Johannesburg - Hospital cash plans offered by insurance companies could be a thing of the past if Health Minister Aaron Motsoaledi has his way.
The products, popularly known as “hospital cash-back plans”, are insurance covers that promise to pay clients an amount of cash if they are hospitalised for a certain number of days in exchange for monthly premiums.
Motsoaledi said insurance companies were actually selling “ill-health”, encouraging clients to get sick instead of promoting a healthy lifestyle.
“As a department, we are encouraging people to lead healthy lifestyles but these people are actually selling ill health,” he said.
”They are basically saying, ‘get sick, and we will pay you R1 000 every day that you are in hospital’.
“The adverts are everywhere, so people are buying these products and many of them never get to claim. The insurers are cheats,” Motsoaledi said.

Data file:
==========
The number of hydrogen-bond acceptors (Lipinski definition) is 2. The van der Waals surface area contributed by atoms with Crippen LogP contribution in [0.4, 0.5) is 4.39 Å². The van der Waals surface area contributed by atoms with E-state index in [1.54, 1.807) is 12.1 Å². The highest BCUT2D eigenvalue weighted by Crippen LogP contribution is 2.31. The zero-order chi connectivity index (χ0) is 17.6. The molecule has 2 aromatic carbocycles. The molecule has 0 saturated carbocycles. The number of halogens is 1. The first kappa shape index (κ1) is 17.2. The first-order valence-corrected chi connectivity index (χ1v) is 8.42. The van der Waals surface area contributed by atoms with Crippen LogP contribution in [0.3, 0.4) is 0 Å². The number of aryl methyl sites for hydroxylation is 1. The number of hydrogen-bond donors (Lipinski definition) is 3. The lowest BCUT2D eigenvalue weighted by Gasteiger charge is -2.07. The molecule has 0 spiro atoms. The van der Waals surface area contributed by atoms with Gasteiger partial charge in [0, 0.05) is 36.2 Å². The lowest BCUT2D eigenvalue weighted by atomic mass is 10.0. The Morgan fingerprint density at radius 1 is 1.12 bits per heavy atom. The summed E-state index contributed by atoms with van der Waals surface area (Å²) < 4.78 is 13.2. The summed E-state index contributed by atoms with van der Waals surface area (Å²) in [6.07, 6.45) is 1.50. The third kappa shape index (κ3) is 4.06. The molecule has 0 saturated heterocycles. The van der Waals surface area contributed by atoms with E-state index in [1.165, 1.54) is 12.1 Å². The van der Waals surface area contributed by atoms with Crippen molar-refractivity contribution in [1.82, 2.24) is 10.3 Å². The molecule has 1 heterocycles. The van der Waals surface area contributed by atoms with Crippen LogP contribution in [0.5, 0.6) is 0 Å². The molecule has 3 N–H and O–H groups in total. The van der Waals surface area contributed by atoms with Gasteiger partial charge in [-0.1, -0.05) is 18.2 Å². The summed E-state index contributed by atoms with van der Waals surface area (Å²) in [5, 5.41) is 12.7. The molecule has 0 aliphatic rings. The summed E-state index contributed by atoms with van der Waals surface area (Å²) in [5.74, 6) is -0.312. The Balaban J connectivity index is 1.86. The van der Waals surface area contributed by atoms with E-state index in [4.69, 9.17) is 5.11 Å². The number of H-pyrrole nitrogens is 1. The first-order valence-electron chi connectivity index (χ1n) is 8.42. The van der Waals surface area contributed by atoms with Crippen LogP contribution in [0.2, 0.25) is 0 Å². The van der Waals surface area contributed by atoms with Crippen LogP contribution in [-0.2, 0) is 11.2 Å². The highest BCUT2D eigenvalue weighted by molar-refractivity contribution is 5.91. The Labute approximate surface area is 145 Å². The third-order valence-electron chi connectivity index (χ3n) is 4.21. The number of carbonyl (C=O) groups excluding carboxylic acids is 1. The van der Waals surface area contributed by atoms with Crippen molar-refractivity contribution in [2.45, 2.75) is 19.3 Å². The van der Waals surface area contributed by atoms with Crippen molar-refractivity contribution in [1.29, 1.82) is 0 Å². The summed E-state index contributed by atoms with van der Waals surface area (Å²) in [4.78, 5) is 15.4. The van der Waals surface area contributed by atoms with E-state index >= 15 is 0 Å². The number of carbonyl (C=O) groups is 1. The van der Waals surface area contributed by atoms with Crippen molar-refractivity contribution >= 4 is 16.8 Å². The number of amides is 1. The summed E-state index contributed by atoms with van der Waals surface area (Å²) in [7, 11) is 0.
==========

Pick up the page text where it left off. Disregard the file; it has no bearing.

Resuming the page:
He also said the practice encouraged collusion between patients and medical doctors.
He said he had spoken to Finance Minister Pravin Gordhan about options for regulating the hospital schemes, but appeared to favour a total ban.
The plans are thriving in South Africa, with even major retailers offering them to account holders.
According to a Finmark Trust study last year, there were between 1 million and 1.5 million hospital cash plans in place, covering about 2.4 million South Africans.
The study estimated that 50 000 new policies were sold each month.
But while Motsoaledi was worried the industry appeared to cash in on people’s fears, the industry itself was worried about what appeared to be an increasing trend of fraudulent claims.
Fears are that this could lead to the collapse of the cash plans.
The Association for Savings and Investment South Africa (Asisa), a body representing most life insurance companies, said hospital cash plan fraud was a growing problem.
In 2011, Asisa detected 549 cases amounting to R4 million. In 2010, 649 cases were detected, amounting to R12.6m. The next figures would be available next month.
Asisa deputy chief executive Peter Dempsey said the industry might have to pursue stringent measures to police the schemes, including raising premiums, introducing standard cancellation clauses, and even stopping the plans completely.